Composites business outlook: Consolidation on the horizon

Los Angeles, Calif.-based investment banker Michael Del Pero sees positive potential for mergers and acquisitions in 2012.


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As we kicked off the New Year, we reflected on a composites industry that is once again at a crossroad. We observed that the growing demand for materials innovation and technology advancement of the past several years has poised the industry for momentous growth in an expanding array of applications and end-markets. Ironically, the same driver behind the industry’s growth and distinction in those years has resulted in one of the greatest challenges the industry will face as it moves forward — an unprecedented level of fragmentation.

As it stands, there are currently more than 400 processors and manufacturers in the carbon fiber-reinforced plastic segment alone that each generate less than $20 million (USD) in annual sales. Granted, to many in the industry, this might seem like a relatively sizable revenue base. But if this figure is compared to annual sales numbers in most other industrial segments and end-markets, it is clear that a $20 million company is very small. A similar degree of fragmentation also can be found throughout the rest of the composites industry (suppliers of fibers and resins, equipment and ancillary products). Now, if we contrast the diverse array of specialty companies that comprise the lower end of the market to those at the top end of the market, where there are 8 to 10 large industry players with annual revenues well in excess of $100 million, we see an industry that is primed for consolidation.

Before going any further, it should be noted that consolidation need not be perceived as inevitably negative. In fact, consolidation that is entered into appropriately and executed properly can introduce quite an additive element to a company’s expansion strategy and provide ample personal and professional growth opportunities for its employees. There are two ways to look at consolidation. On one hand, it is seen as a means of cutting costs to preserve profit margins. In a mature and established industry that does not have high growth characteristics, consolidation is an effective strategy for vertical integration and/or reduction of overhead expenses. On the other hand, in a rapidly growing, technology-rich industry where profit margins tend to be healthy, consolidation efforts are more typically geared toward building scale, adding capabilities, diversifying end-markets and/or leveraging organizational infrastructure to help professionalize a growing business. Obviously, the composites industry fits into the latter category.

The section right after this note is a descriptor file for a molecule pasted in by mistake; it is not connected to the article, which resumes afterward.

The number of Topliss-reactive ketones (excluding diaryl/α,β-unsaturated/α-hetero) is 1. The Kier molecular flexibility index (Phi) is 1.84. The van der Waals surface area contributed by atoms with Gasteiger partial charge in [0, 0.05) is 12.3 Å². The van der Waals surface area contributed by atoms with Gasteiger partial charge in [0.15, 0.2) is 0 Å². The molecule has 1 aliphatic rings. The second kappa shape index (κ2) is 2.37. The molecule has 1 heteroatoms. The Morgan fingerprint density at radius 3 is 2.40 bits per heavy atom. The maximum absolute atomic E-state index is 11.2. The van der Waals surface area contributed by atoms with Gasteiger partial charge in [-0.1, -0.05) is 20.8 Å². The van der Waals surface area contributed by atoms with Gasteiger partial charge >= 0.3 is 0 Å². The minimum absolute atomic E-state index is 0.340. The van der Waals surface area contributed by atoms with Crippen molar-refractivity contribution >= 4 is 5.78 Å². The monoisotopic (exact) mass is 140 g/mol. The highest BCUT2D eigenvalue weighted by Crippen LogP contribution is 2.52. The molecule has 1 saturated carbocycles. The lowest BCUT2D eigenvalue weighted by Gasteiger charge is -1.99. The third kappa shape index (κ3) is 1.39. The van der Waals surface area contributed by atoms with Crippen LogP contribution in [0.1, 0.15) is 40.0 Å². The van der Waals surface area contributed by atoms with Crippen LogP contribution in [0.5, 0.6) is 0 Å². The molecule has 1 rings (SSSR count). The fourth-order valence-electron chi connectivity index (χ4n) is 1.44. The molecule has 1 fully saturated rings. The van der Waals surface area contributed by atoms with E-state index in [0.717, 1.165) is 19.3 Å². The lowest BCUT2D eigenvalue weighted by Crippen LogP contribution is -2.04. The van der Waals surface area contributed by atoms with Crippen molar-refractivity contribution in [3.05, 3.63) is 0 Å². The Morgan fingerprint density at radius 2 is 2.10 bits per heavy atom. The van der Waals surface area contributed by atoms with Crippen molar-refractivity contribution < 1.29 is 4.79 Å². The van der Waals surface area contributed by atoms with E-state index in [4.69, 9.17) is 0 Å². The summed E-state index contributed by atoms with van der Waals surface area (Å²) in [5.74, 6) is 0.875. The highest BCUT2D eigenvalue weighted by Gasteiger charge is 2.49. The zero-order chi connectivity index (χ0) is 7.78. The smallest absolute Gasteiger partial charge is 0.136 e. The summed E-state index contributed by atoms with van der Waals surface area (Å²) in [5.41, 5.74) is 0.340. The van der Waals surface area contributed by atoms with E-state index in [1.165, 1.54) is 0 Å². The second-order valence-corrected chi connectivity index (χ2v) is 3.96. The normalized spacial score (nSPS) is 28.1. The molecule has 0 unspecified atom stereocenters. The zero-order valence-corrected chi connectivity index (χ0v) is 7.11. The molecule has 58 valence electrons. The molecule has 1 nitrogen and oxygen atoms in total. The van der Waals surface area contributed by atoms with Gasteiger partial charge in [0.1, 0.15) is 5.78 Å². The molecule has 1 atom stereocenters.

Setting the demographics of the industry aside for a moment, the composites market is gravitating in the direction of greater strategic definition. More than ever, customers are looking to their suppliers for a complete solution as opposed to simply a product or service. In response, suppliers are aspiring to the role of integrated solution provider, which can be defined as a company that is capable of offering everything from design, materials science and applications engineering all the way through manufacturing and technical support. Subsequently, there is a significant growth opportunity for integrated solution providers because they can differentiate themselves from their competitors if they have the capabilities to deliver a larger portion of the supply and value chain.